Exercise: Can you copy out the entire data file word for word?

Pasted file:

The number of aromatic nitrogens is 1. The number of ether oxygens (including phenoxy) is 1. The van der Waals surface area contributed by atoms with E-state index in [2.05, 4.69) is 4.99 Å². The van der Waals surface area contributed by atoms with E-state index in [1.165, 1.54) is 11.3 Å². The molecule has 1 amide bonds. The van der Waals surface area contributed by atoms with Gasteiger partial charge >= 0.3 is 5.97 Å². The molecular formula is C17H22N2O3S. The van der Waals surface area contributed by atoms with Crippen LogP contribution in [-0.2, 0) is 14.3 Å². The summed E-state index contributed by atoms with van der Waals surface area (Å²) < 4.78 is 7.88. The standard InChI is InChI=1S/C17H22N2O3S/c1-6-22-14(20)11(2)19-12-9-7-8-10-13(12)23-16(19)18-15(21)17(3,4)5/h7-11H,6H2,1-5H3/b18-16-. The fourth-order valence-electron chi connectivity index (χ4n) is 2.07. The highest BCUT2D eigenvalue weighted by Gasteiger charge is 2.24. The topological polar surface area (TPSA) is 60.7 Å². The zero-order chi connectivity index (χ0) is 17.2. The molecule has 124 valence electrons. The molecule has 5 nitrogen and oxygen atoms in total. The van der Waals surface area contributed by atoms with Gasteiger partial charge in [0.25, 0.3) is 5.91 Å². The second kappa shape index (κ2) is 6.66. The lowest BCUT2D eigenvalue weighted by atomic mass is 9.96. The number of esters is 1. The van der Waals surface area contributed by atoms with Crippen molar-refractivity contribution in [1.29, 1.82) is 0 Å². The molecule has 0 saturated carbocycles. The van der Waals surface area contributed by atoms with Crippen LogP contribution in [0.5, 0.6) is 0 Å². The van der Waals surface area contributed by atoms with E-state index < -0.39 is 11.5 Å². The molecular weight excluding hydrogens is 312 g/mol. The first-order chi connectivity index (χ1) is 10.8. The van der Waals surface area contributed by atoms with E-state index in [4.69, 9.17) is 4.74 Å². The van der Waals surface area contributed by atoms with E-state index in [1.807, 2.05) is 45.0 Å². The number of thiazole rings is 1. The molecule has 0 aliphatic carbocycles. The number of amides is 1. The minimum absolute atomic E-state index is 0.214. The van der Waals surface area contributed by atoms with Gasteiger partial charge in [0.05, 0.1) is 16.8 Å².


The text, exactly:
The number of aromatic nitrogens is 1. The number of ether oxygens (including phenoxy) is 1. The van der Waals surface area contributed by atoms with E-state index in [2.05, 4.69) is 4.99 Å². The van der Waals surface area contributed by atoms with E-state index in [1.165, 1.54) is 11.3 Å². The molecule has 1 amide bonds. The van der Waals surface area contributed by atoms with Gasteiger partial charge >= 0.3 is 5.97 Å². The molecular formula is C17H22N2O3S. The van der Waals surface area contributed by atoms with Crippen LogP contribution in [-0.2, 0) is 14.3 Å². The summed E-state index contributed by atoms with van der Waals surface area (Å²) < 4.78 is 7.88. The standard InChI is InChI=1S/C17H22N2O3S/c1-6-22-14(20)11(2)19-12-9-7-8-10-13(12)23-16(19)18-15(21)17(3,4)5/h7-11H,6H2,1-5H3/b18-16-. The fourth-order valence-electron chi connectivity index (χ4n) is 2.07. The highest BCUT2D eigenvalue weighted by Gasteiger charge is 2.24. The topological polar surface area (TPSA) is 60.7 Å². The zero-order chi connectivity index (χ0) is 17.2. The molecule has 124 valence electrons. The molecule has 5 nitrogen and oxygen atoms in total. The van der Waals surface area contributed by atoms with Gasteiger partial charge in [0.25, 0.3) is 5.91 Å². The second kappa shape index (κ2) is 6.66. The lowest BCUT2D eigenvalue weighted by atomic mass is 9.96. The number of esters is 1. The van der Waals surface area contributed by atoms with Crippen molar-refractivity contribution in [1.29, 1.82) is 0 Å². The molecule has 0 saturated carbocycles. The van der Waals surface area contributed by atoms with Crippen LogP contribution in [0.5, 0.6) is 0 Å². The van der Waals surface area contributed by atoms with E-state index < -0.39 is 11.5 Å². The molecular weight excluding hydrogens is 312 g/mol. The first-order chi connectivity index (χ1) is 10.8. The van der Waals surface area contributed by atoms with E-state index in [4.69, 9.17) is 4.74 Å². The van der Waals surface area contributed by atoms with E-state index in [1.807, 2.05) is 45.0 Å². The number of thiazole rings is 1. The molecule has 0 aliphatic carbocycles. The number of amides is 1. The minimum absolute atomic E-state index is 0.214. The van der Waals surface area contributed by atoms with Gasteiger partial charge in [0.05, 0.1) is 16.8 Å².